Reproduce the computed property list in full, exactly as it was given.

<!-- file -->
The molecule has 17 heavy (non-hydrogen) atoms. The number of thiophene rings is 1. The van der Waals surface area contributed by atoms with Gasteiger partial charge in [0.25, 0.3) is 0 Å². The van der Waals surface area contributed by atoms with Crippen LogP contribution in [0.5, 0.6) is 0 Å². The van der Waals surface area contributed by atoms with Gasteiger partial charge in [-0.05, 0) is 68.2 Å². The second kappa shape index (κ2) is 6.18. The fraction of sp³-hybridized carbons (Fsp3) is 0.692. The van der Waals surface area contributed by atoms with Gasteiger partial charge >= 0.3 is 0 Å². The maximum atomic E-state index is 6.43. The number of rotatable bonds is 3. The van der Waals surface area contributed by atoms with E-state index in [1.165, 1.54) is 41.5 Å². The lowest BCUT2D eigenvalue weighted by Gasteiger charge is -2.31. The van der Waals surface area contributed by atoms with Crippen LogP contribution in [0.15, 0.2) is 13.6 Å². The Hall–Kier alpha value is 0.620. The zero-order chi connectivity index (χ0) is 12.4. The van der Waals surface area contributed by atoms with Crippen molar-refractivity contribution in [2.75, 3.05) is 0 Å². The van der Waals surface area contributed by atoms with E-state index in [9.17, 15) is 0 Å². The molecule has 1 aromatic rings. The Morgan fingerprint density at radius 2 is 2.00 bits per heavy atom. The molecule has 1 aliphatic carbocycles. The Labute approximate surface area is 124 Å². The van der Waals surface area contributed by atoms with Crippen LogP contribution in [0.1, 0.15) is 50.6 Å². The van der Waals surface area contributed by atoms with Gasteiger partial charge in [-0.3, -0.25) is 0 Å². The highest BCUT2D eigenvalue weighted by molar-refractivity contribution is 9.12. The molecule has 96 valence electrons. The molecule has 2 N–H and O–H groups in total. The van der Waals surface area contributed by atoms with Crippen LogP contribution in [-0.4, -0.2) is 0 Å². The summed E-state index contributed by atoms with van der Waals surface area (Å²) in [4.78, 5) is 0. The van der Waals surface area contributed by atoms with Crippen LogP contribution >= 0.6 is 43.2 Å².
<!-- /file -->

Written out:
The molecule has 17 heavy (non-hydrogen) atoms. The number of thiophene rings is 1. The van der Waals surface area contributed by atoms with Gasteiger partial charge in [0.25, 0.3) is 0 Å². The van der Waals surface area contributed by atoms with Crippen LogP contribution in [0.5, 0.6) is 0 Å². The van der Waals surface area contributed by atoms with Gasteiger partial charge in [-0.05, 0) is 68.2 Å². The second kappa shape index (κ2) is 6.18. The fraction of sp³-hybridized carbons (Fsp3) is 0.692. The van der Waals surface area contributed by atoms with Gasteiger partial charge >= 0.3 is 0 Å². The maximum atomic E-state index is 6.43. The number of rotatable bonds is 3. The van der Waals surface area contributed by atoms with E-state index in [1.165, 1.54) is 41.5 Å². The lowest BCUT2D eigenvalue weighted by Gasteiger charge is -2.31. The van der Waals surface area contributed by atoms with Crippen LogP contribution in [0.15, 0.2) is 13.6 Å². The Hall–Kier alpha value is 0.620. The zero-order chi connectivity index (χ0) is 12.4. The van der Waals surface area contributed by atoms with Crippen molar-refractivity contribution in [2.75, 3.05) is 0 Å². The van der Waals surface area contributed by atoms with E-state index in [9.17, 15) is 0 Å². The molecule has 1 aromatic rings. The Morgan fingerprint density at radius 2 is 2.00 bits per heavy atom. The molecule has 1 aliphatic carbocycles. The Labute approximate surface area is 124 Å². The van der Waals surface area contributed by atoms with Crippen LogP contribution in [0.1, 0.15) is 50.6 Å². The van der Waals surface area contributed by atoms with Gasteiger partial charge in [-0.3, -0.25) is 0 Å². The highest BCUT2D eigenvalue weighted by molar-refractivity contribution is 9.12. The molecule has 96 valence electrons. The molecule has 2 N–H and O–H groups in total. The van der Waals surface area contributed by atoms with Crippen LogP contribution in [-0.4, -0.2) is 0 Å². The summed E-state index contributed by atoms with van der Waals surface area (Å²) in [4.78, 5) is 0. The van der Waals surface area contributed by atoms with Crippen LogP contribution >= 0.6 is 43.2 Å².